Cystinuria (Newfoundland type) is an inherited disease affecting kidney function in dogs. Cystine can be detected in the urine of dogs affected with Cystinuria (Newfoundland type) as early as two days of age, but symptoms may not appear until 6-8 months of age in males and even later in females. The SLC3A1 gene codes for a protein that allows the kidneys to transport cysteine and other amino acids from the urine. Normal kidneys reabsorb the Amino Acid cystine so that only small amounts pass into the urine, while dogs with Mutation of both copies of the SLC3A1 gene fail to reabsorb cystine allowing high amounts to pass into the urine, hence the name cystinuria. Cystine can form crystals and/or stones in the urinary tract which can block the ureters or Urethra and stop the normal flow of urine. Both male and female dogs have increased amounts of cysteine in the urine, but obstruction of urine flow is more common in males due to differences in anatomy. Dogs with cystinuria often have recurrent inflammation of the urinary tract and if not treated, urinary stones can cause urinary tract infections, kidney failure, and even death.
Genetic testing of the SLC3A1 gene will reliably determine whether a dog is a genetic Carrier of cystinuria (Newfoundland type). Cystinuria (Newfoundland type) is inherited in an Autosomal Recessive manner in dogs meaning that they must receive two copies of the mutated gene (one from each parent) to develop the disease. In general, carrier dogs do not have features of the disease but when bred with another carrier of the same Mutation, there is a risk of having affected pups. Each pup that is born to this pairing has a 25% chance of inheriting the disease and a 50% chance of inheriting one copy and being a carrier of the SLC3A1 gene mutation. Reliable genetic testing is important for determining breeding practices. Because not all affected dogs will have clinical signs associated with cystinuria, genetic testing should be performed before breeding. In order to eliminate this mutation from breeding lines and to avoid the potential of producing affected pups, breeding of known carriers to each other is not recommended. Dogs that are not carriers of the mutation have no increased risk of having affected pups.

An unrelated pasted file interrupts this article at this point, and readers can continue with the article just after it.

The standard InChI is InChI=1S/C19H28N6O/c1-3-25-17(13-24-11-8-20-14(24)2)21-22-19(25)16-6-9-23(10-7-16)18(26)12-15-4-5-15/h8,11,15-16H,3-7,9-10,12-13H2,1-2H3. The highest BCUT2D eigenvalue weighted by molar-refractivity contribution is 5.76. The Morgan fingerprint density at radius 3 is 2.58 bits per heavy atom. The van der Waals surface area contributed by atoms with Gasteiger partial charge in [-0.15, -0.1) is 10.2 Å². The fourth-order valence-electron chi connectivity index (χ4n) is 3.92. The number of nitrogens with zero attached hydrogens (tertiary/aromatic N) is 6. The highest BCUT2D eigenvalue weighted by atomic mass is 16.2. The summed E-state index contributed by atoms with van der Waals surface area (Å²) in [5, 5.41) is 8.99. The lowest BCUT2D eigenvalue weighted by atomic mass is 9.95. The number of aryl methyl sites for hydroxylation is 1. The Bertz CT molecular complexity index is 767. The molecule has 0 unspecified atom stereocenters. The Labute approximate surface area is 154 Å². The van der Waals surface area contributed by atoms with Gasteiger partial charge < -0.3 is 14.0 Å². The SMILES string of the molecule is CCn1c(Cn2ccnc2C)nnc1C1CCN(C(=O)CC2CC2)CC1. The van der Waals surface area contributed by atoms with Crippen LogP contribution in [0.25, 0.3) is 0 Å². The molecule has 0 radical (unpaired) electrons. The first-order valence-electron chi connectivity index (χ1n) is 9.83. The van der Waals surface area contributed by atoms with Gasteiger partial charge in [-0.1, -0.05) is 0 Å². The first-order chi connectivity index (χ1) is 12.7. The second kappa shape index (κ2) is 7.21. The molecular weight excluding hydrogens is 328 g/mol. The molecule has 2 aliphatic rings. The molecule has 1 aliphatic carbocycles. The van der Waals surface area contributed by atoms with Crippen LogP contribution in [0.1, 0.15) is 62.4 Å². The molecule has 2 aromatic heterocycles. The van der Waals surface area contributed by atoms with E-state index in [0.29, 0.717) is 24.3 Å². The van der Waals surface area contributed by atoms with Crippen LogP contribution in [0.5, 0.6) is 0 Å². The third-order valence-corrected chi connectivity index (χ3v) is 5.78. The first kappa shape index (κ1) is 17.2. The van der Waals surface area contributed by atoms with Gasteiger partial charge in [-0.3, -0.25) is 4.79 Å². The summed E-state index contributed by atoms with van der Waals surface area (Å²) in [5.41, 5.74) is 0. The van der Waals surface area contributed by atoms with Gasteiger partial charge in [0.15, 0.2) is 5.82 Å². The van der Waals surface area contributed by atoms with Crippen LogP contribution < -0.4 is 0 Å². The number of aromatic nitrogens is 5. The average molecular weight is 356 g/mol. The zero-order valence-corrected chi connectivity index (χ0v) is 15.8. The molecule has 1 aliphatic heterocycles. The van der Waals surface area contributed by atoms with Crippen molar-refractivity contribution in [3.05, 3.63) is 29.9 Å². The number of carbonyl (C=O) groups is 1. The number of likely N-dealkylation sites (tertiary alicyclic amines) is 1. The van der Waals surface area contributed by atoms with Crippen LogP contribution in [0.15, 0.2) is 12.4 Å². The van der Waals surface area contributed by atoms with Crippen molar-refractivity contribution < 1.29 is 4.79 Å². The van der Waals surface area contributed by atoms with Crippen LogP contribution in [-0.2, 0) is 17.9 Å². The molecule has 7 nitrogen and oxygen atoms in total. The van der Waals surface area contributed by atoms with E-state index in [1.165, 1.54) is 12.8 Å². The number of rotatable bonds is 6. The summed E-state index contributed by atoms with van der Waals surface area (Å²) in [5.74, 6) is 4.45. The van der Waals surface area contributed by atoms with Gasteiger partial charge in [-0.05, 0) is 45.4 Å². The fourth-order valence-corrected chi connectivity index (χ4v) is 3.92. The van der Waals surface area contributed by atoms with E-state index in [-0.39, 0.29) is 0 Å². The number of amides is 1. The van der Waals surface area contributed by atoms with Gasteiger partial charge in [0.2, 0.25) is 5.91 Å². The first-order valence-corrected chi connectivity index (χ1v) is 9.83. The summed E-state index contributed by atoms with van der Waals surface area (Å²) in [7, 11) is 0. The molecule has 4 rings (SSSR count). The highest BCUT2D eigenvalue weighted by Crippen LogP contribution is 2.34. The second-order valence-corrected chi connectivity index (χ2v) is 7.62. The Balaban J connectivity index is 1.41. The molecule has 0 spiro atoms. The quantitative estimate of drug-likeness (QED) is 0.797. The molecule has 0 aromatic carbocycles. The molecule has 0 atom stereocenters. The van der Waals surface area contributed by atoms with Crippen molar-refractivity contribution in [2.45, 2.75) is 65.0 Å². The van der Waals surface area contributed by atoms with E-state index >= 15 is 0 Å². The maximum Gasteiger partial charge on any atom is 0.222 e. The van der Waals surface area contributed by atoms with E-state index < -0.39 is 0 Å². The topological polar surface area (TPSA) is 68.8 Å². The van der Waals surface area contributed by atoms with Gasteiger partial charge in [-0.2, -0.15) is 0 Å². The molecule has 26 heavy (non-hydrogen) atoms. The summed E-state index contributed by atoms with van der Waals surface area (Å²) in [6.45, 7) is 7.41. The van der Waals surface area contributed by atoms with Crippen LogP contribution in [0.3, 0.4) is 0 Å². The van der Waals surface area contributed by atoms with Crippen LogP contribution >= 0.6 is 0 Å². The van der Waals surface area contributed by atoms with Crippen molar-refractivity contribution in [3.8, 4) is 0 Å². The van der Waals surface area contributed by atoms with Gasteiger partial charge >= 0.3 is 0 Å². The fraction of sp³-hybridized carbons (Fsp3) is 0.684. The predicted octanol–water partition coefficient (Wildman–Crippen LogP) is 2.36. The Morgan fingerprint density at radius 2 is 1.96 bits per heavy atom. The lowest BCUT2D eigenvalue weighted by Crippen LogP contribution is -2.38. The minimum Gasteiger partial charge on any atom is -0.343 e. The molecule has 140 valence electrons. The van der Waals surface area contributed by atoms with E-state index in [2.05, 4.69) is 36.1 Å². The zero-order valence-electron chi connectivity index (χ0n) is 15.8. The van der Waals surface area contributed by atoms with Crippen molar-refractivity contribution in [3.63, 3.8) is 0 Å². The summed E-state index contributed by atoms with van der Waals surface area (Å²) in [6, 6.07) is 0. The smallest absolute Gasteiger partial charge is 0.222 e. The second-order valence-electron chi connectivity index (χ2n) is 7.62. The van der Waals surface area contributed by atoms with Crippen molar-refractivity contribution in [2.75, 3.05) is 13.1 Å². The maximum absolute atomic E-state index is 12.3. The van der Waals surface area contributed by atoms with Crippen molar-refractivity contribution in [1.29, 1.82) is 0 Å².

There may be other causes of this condition in dogs and a normal result does not exclude a different mutation in this gene or any other gene that may result in a similar genetic disease or trait.
Casal ML, Giger U, Bovee KC, Patterson DF. Inheritance of cystinuria and renal defect in newfoundlands. J Am Vet Med Assoc. 1995 Dec 15;207(12):1585-9.
Henthorn PS, Liu J, Gidalevich T, Fang J, Casal ML, Patterson DF, Giger U. Canine cystinuria: polymorphism in the canine SLC3A1 gene and identification of a nonsense mutation in cystinuric Newfoundland dogs. Hum Genet. 2000 Oct; 107(4):295-303.